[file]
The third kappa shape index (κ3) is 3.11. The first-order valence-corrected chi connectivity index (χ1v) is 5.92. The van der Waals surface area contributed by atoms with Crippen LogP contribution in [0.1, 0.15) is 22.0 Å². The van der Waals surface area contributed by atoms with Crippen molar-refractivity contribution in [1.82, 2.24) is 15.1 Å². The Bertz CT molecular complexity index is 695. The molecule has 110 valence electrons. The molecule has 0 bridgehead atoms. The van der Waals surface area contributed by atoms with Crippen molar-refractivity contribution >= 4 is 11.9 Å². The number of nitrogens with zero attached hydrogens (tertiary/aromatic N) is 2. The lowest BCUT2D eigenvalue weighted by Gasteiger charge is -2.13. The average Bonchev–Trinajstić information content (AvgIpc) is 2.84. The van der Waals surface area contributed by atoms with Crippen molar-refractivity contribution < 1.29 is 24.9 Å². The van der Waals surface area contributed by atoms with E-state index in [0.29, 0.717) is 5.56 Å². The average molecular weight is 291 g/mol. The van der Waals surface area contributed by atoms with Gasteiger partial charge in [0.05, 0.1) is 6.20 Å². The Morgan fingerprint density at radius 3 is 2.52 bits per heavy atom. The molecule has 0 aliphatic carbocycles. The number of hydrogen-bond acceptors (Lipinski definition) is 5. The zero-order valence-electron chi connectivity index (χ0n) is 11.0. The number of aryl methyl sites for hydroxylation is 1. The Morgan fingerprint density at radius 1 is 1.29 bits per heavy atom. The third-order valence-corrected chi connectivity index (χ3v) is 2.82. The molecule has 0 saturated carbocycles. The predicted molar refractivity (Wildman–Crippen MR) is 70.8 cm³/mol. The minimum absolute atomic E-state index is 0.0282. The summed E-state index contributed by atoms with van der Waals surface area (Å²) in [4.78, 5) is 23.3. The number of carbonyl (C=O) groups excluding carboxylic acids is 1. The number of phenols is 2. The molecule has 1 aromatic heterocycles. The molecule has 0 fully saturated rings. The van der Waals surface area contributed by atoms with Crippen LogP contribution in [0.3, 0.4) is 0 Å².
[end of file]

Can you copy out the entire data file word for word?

The third kappa shape index (κ3) is 3.11. The first-order valence-corrected chi connectivity index (χ1v) is 5.92. The van der Waals surface area contributed by atoms with Crippen LogP contribution in [0.1, 0.15) is 22.0 Å². The van der Waals surface area contributed by atoms with Crippen molar-refractivity contribution in [1.82, 2.24) is 15.1 Å². The Bertz CT molecular complexity index is 695. The molecule has 110 valence electrons. The molecule has 0 bridgehead atoms. The van der Waals surface area contributed by atoms with Crippen molar-refractivity contribution >= 4 is 11.9 Å². The number of nitrogens with zero attached hydrogens (tertiary/aromatic N) is 2. The lowest BCUT2D eigenvalue weighted by Gasteiger charge is -2.13. The average Bonchev–Trinajstić information content (AvgIpc) is 2.84. The van der Waals surface area contributed by atoms with Crippen molar-refractivity contribution < 1.29 is 24.9 Å². The van der Waals surface area contributed by atoms with E-state index in [0.29, 0.717) is 5.56 Å². The average molecular weight is 291 g/mol. The van der Waals surface area contributed by atoms with Gasteiger partial charge in [0.05, 0.1) is 6.20 Å². The Morgan fingerprint density at radius 3 is 2.52 bits per heavy atom. The molecule has 0 aliphatic carbocycles. The number of hydrogen-bond acceptors (Lipinski definition) is 5. The zero-order valence-electron chi connectivity index (χ0n) is 11.0. The number of aryl methyl sites for hydroxylation is 1. The Morgan fingerprint density at radius 1 is 1.29 bits per heavy atom. The third-order valence-corrected chi connectivity index (χ3v) is 2.82. The molecule has 0 saturated carbocycles. The predicted molar refractivity (Wildman–Crippen MR) is 70.8 cm³/mol. The minimum absolute atomic E-state index is 0.0282. The summed E-state index contributed by atoms with van der Waals surface area (Å²) in [4.78, 5) is 23.3. The number of carbonyl (C=O) groups excluding carboxylic acids is 1. The number of phenols is 2. The molecule has 1 aromatic heterocycles. The molecule has 0 fully saturated rings. The van der Waals surface area contributed by atoms with Crippen LogP contribution in [0.3, 0.4) is 0 Å².